Director: George Clooney
Starring: Ryan Gosling, Philip Seymour Hoffman, Paul Giamatti, George Clooney, Evan Rachel Wood, Marissa Tomei
"Because how one ought to live is so far removed from how one lives that he who lets go of what is done for that which one ought to do sooner learns ruin than his own preservation: because a man who might want to make a show of goodness in all things necessarily comes to ruin among so many who are not good. Because of this it is necessary for a prince, wanting to maintain himself, to learn how to be able to be not good and to use this and not use it according to necessity."
- Niccolo Machiavelli, The Prince
As the junior campaign manager for a Presidential candidate, Stephen Meyers (Ryan Gosling) is an idealist in a profession that opens the doors wide to disillusionment. He's campaigning for Pensylvania Governor Mike Morris (George Clooney), a man he believes to be the real thing, a politician with integrity intact who can actually make a difference. Stephen is on the fast track, well-regarded within political circles and the right hand man of Paul Zara (Philip Seymour Hoffman), the senior campaign manager. Although he claims to be "married to the campaign," he finds time to start a relationship with Molly Sterns (Evan Rachel Wood), an intern on the campaign and the daughter of the chairman of the DNC.
Aside from Molly - who refers to Stephen as "the big man on campus" within the campaign - Stephen also attracts the attention of Tom Duffy (Paul Giamatti), the campaign manager of Morris' rival, an Arkansas Senator whose chances of winning the election are slim, but who may be able to finagle the Democratic nomination by making the right kind of deal with the influential Senator Thompson (Jeffrey Wright). Against his better judgment, Stephen agrees to meet with Duffy, who offers him a job and reveals a bit of information about Thompson's ambitions. Stephen declines the job offer and ignores what he's been told about Thompson. While doing one or the other might be permissable, having done both sinks him with Zara when it all comes out, leaving Stephen scrambling, suddenly forced to find a way to sink or swim where before he was sailing smoothly.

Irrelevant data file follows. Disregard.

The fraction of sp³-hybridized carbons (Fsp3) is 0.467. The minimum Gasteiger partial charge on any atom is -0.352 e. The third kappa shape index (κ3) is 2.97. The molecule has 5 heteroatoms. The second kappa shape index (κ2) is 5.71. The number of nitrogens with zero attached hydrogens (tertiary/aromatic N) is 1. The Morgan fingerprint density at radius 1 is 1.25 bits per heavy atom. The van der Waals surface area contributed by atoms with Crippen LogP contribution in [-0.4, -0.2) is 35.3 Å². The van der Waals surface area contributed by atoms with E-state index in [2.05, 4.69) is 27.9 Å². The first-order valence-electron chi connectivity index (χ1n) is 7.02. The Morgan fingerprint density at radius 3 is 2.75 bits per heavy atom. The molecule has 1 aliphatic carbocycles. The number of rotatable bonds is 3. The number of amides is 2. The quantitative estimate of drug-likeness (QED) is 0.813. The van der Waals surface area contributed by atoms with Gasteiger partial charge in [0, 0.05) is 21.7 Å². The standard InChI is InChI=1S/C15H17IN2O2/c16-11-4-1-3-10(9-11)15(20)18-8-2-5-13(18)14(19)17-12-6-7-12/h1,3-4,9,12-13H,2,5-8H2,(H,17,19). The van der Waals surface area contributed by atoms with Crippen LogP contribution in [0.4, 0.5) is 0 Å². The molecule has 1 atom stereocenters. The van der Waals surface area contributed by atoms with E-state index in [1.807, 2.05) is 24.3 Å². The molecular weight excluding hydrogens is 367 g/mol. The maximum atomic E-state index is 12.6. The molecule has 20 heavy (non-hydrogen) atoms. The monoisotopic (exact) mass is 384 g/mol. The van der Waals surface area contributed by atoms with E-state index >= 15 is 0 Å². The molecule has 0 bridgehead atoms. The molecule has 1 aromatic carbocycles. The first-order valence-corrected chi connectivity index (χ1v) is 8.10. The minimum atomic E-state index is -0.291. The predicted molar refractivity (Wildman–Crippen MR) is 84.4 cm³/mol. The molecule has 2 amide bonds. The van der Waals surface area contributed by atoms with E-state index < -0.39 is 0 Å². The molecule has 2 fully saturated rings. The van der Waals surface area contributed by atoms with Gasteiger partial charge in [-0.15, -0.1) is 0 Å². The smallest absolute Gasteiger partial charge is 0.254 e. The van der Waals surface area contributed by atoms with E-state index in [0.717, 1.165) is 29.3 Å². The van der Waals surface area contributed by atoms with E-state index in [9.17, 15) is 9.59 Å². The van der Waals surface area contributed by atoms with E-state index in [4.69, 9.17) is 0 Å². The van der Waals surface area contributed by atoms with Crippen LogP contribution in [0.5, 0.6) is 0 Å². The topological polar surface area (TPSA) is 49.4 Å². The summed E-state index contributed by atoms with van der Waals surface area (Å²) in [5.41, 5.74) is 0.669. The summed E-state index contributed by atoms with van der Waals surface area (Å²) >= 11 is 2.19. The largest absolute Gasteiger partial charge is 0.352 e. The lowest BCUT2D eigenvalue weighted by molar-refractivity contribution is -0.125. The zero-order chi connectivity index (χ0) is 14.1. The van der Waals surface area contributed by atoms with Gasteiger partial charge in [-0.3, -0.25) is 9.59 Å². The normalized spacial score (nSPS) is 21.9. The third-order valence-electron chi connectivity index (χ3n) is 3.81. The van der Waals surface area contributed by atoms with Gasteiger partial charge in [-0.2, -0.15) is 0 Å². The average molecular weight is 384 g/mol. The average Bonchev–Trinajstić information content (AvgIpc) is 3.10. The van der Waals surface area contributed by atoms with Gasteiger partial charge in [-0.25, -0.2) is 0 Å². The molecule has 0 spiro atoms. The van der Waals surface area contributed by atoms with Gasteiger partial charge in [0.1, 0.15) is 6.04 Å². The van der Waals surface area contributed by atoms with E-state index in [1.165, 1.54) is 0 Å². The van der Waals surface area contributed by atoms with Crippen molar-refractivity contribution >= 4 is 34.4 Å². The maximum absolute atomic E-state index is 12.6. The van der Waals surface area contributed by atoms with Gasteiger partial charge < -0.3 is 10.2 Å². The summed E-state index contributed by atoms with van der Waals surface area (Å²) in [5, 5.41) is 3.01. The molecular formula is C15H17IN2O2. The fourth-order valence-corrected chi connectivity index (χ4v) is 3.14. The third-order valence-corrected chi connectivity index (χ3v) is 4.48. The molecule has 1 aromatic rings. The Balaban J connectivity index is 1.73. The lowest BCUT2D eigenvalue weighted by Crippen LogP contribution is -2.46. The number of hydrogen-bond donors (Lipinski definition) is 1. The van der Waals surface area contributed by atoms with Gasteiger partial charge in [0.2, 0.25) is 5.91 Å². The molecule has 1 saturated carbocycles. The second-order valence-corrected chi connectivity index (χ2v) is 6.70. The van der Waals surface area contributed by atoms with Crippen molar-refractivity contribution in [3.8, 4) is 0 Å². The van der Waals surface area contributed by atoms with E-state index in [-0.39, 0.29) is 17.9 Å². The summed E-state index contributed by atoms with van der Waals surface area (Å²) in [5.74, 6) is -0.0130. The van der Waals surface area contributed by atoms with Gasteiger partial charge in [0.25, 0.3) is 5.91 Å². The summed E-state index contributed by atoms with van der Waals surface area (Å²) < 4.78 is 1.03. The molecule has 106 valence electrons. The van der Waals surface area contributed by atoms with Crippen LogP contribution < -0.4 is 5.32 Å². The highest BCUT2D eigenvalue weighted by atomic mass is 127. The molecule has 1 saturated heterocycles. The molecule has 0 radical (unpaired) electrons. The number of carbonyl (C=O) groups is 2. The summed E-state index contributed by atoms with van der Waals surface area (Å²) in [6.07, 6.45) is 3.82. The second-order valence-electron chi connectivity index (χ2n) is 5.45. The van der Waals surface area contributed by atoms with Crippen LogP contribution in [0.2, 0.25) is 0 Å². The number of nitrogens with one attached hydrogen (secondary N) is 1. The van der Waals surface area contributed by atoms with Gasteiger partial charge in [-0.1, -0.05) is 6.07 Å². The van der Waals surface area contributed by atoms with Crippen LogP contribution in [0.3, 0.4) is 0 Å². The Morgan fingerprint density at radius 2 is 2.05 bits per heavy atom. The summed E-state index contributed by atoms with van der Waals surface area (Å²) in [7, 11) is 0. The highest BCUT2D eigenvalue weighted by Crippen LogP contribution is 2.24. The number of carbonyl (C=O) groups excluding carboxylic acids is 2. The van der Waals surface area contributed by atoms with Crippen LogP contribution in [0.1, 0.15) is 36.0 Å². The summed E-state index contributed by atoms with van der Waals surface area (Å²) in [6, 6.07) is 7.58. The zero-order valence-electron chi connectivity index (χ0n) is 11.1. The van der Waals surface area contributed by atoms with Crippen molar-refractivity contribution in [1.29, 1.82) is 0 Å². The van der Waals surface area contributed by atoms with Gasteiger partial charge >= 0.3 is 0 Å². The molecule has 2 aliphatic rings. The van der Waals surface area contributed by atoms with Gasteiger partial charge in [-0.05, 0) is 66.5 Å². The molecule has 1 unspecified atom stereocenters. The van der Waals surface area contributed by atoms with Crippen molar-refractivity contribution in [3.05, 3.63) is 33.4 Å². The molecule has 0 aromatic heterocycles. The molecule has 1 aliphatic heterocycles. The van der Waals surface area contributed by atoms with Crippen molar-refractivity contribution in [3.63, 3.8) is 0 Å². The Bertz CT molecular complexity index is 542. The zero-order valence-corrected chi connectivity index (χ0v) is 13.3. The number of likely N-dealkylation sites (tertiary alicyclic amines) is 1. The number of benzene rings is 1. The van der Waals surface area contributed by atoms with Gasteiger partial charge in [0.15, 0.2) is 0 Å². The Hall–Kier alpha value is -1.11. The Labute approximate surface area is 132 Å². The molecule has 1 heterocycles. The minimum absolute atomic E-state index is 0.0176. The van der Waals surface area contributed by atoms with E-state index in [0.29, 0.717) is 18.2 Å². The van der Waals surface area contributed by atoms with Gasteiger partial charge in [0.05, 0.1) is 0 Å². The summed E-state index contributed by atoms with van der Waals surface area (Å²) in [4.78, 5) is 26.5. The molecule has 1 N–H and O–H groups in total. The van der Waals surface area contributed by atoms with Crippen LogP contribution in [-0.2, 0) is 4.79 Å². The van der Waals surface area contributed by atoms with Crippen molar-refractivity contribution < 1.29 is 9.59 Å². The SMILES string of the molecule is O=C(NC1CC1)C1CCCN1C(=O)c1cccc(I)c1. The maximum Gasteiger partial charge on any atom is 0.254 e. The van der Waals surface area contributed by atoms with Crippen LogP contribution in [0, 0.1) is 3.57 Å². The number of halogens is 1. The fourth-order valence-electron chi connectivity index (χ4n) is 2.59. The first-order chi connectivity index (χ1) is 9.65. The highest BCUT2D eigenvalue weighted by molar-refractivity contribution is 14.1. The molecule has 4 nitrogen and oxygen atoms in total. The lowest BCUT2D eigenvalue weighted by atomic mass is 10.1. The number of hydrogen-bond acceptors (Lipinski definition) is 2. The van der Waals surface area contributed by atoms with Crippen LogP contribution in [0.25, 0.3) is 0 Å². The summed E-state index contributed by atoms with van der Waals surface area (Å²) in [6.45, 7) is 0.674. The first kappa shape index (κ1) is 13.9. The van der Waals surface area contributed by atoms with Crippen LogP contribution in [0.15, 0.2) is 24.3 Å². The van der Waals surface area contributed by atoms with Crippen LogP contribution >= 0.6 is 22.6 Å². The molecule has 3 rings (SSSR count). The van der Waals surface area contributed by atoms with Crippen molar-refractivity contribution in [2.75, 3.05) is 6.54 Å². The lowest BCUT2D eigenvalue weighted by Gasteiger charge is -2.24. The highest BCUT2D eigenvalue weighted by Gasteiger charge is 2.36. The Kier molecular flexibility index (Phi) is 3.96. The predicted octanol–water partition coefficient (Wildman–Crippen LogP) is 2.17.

Based on a play by Beau Willimon and adapted for the screen by Clooney and Grant Heslov, The Ides of March is fast moving and tightly plotted, even if its subject matter doesn't exactly reinvent the wheel. It's no surprise to anyone at this point that politics corrupts, that the climb to the top often necessitates lightening the load by shedding ideals and morality, and as the narrative winds its way through various victories and reversals, it's no surprise to watch as the characters drop their ideal facades and reveal the hunger underneath. The characters want power - from Mike and Stephen, to Thompson, to Paul and Tom, to Ida (Marissa Tomei), a reporter who will play any angle in order to walk away with the scoop - and will do what needs to be done in order to attain it, even if it means going completely against the grain of the image they're trying to project.
Where The Ides of March does give a new spin to the familiar story of political maneuvering is that it entirely removes party affiliation from the equation. This isn't a story about the Presidential race itself, but about a primary campaign, which means there's no "Democracts = good," "Republicans = bad" messages because all of the characters are of the same party. This is to the film's benefit because it removes the argument that liberal Hollywood is hard on Republicans and allows the story to comment on the contemporary political system without seeming to have an agenda that might alienate roughly half the audience. As it is, The Ides of March can acknowledge the flaws in the political system without taking sides and becoming a piece of minor propaganda.
Clooney, in his fourth outing as director, keeps the story moving at a brisk pace that balances out the more predictable elements of the plot. As an actor he embodies the ideal image of a politician - charming without seeming slick; informed without being dry - and is content to let Gosling take the lead, remaining in the shadows while Gosling's Stephen drives the narrative. Gosling, in a completely different mode as an actor compared to his performance in last month's Drive, is up to the task of carrying the film, guiding the audience through the stages of Stephen's disillusionment without ever missing a beat. The final shot of the movie, an extended closeup of Gosling's face, is chilling because Gosling has shown that Stephen is capable of just about anything and there's no telling what he's planning next. The subtle shifting of his facial features in this scene is perhaps the finest acting Gosling has done all year - and he's had a pretty great year.
Although The Ides of March has "prestige" written all over it, what with its multitude of Oscar winners and nominees and the very high expectations of Oscar watchers, it may be a little too glossy to make the final cut with the Academy. It's a very good film but it might be too neat, too tidy; it makes it look so easy that one might overlook the craft behind the enterprise. Whether it survives the Oscar campaigning season or not, though, it's definitely worth a look.